Core Scientific Files for Bankruptcy as Crypto Winter Stings

Dec. 21 (Reuters) – Core Scientific Inc. (ROE DEER)One of the largest publicly traded cryptocurrency mining companies in the United States said Wednesday that it has filed for Chapter 11 bankruptcy protection, the latest in a series of rulings plaguing the sector.

Austin, Texas-based Core Scientific blamed its bankruptcy on falling bitcoin prices, rising energy costs for bitcoin mining and a $7 million unpaid debt from US crypto lender Celsius Network, one of its main clients.

Core Scientific said in court documents that it had suffered a net loss of $434.8 million for the three months ending September 30, 2022, and had only $4 million in liquidity at the time it filed for bankruptcy.

The company hired restructuring advisers in October and has been negotiating with creditors about a possible bankruptcy filing ever since.

Over a trillion dollars in value has been wiped out of the crypto sector this year with rising interest rates exacerbating concerns of an economic downturn. The crash has wiped out key industry players such as cryptocurrency hedge fund Three Arrows Capital and Celsius.

The biggest blow came after major cryptocurrency exchange FTX filed for bankruptcy last month. Its rapid decline has prompted rigorous regulatory scrutiny over how crypto companies hold funds and conduct business.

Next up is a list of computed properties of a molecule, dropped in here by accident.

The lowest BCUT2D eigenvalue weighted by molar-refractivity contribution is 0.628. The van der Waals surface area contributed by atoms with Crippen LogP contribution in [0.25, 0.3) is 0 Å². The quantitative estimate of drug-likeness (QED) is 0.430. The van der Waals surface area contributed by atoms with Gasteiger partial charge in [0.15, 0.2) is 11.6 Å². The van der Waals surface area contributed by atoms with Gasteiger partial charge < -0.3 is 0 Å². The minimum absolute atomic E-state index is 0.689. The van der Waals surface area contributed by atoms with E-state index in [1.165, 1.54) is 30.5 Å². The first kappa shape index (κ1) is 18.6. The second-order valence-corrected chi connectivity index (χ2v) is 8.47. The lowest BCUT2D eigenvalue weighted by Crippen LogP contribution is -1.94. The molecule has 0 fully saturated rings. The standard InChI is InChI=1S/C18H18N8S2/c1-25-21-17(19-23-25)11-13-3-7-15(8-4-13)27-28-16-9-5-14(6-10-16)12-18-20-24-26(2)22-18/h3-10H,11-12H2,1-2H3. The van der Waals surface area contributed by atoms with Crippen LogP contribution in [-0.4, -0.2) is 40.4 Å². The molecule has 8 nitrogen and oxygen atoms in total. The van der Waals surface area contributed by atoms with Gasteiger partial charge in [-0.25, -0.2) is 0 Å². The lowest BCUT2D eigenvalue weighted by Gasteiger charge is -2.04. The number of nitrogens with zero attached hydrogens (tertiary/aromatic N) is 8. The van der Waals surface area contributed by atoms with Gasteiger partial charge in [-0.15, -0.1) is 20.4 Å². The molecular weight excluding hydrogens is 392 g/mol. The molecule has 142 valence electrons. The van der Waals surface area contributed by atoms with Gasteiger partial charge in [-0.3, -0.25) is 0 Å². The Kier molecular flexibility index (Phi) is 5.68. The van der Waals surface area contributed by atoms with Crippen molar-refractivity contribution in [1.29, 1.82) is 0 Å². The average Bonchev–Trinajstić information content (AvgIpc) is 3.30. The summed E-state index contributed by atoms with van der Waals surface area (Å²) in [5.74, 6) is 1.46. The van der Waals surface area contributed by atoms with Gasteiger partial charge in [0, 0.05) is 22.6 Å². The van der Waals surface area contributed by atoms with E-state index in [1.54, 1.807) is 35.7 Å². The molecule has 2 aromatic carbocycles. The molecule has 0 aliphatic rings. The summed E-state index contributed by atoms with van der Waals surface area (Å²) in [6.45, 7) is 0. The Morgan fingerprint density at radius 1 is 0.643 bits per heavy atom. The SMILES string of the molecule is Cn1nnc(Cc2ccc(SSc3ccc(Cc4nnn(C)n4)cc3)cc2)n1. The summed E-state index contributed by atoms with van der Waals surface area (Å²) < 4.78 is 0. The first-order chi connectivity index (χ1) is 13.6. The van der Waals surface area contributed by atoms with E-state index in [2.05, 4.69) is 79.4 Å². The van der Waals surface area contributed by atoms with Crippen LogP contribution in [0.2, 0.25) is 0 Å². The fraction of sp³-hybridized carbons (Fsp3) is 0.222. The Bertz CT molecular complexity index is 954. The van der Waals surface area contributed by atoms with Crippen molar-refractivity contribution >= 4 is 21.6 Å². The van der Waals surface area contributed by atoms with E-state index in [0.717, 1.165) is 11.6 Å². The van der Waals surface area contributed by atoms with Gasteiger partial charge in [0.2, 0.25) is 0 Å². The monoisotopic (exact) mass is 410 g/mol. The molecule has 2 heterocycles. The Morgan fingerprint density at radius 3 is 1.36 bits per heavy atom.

After rapid growth in 2020 and 2021, bitcoin, by far the most popular digital currency, has fallen more than 60% this year, putting pressure on the crypto mining industry.

The processing of bitcoin transactions and the “mining” of new tokens is done by powerful computers, connected to a global network, which compete against each other to solve complex mathematical puzzles.

Bitcoins are seen in this illustrative image taken September 27, 2017. REUTERS/Dado Ruvic

But the business has become less profitable as the price of bitcoin has plunged while energy costs have skyrocketed.

Celsius, which filed for Chapter 11 bankruptcy protection in July, owns several bitcoin mining rigs housed at Core Scientific facilities. The Celsius bankruptcy has prevented Core Scientific from collecting higher energy bills that the company is racking up at a rate of $900,000 per month, according to court documents.

Core Scientific said it would not be liquidated and intends to undertake a restructuring backed by creditors who own more than 50% of the company’s convertible notes.

Those creditors agreed to provide up to $56 million in debtor-in-possession financing, and the convertible noteholders would ultimately end up with 97% of Core Scientific’s equity shares if the restructuring is approved in court.

The company’s shares have lost about 98% of their value so far in 2022, reducing its market capitalization to about $78 million.

The stock fell another 50% in trading on Wednesday. Shares of other crypto miners, including Riot Blockchain (RIOT.O)digital marathon (MARA.O) and Hut 8 Mining Corp have lost more than 80% this year.

In its bankruptcy petition, Core Scientific said it has assets and liabilities between $1 billion and $10 billion, and between 1,000 and 5,000 creditors.

Core Scientific went public in 2021 through a merger with a blank-check company in a deal that at the time valued the miner at $4.3bn.

Core Scientific’s first bankruptcy court hearing is set for December 21 at 09:15 CT (15:15 GMT).

Reporting by Siddharth Jindal, Maria Ponnezhath, Akriti Sharma and Manya Saini in Bengaluru, and Dietrich Knauth in New York and Hannah Lang in Washington; edited by Uttaresh.V, Maju Samuel, Alexia Garamfalvi and Deepa Babington

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